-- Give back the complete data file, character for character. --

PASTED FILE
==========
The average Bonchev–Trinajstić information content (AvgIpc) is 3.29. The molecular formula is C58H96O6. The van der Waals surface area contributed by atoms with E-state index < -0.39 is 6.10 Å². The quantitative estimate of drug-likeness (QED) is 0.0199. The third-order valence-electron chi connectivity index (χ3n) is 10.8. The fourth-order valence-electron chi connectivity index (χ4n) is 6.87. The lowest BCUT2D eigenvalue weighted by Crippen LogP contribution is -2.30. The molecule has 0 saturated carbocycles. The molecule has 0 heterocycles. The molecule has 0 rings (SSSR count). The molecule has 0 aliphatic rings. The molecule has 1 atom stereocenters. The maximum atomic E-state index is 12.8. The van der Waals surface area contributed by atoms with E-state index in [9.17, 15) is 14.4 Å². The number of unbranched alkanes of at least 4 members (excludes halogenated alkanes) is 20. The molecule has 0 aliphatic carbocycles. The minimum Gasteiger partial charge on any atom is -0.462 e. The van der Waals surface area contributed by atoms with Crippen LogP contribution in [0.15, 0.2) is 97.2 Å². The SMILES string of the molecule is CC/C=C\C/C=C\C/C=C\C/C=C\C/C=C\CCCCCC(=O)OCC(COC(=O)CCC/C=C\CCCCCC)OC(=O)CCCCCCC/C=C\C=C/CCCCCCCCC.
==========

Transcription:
The average Bonchev–Trinajstić information content (AvgIpc) is 3.29. The molecular formula is C58H96O6. The van der Waals surface area contributed by atoms with E-state index < -0.39 is 6.10 Å². The quantitative estimate of drug-likeness (QED) is 0.0199. The third-order valence-electron chi connectivity index (χ3n) is 10.8. The fourth-order valence-electron chi connectivity index (χ4n) is 6.87. The lowest BCUT2D eigenvalue weighted by Crippen LogP contribution is -2.30. The molecule has 0 saturated carbocycles. The molecule has 0 heterocycles. The molecule has 0 rings (SSSR count). The molecule has 0 aliphatic rings. The molecule has 1 atom stereocenters. The maximum atomic E-state index is 12.8. The van der Waals surface area contributed by atoms with E-state index in [9.17, 15) is 14.4 Å². The number of unbranched alkanes of at least 4 members (excludes halogenated alkanes) is 20. The molecule has 0 aliphatic carbocycles. The minimum Gasteiger partial charge on any atom is -0.462 e. The van der Waals surface area contributed by atoms with Crippen LogP contribution in [0.15, 0.2) is 97.2 Å². The SMILES string of the molecule is CC/C=C\C/C=C\C/C=C\C/C=C\C/C=C\CCCCCC(=O)OCC(COC(=O)CCC/C=C\CCCCCC)OC(=O)CCCCCCC/C=C\C=C/CCCCCCCCC.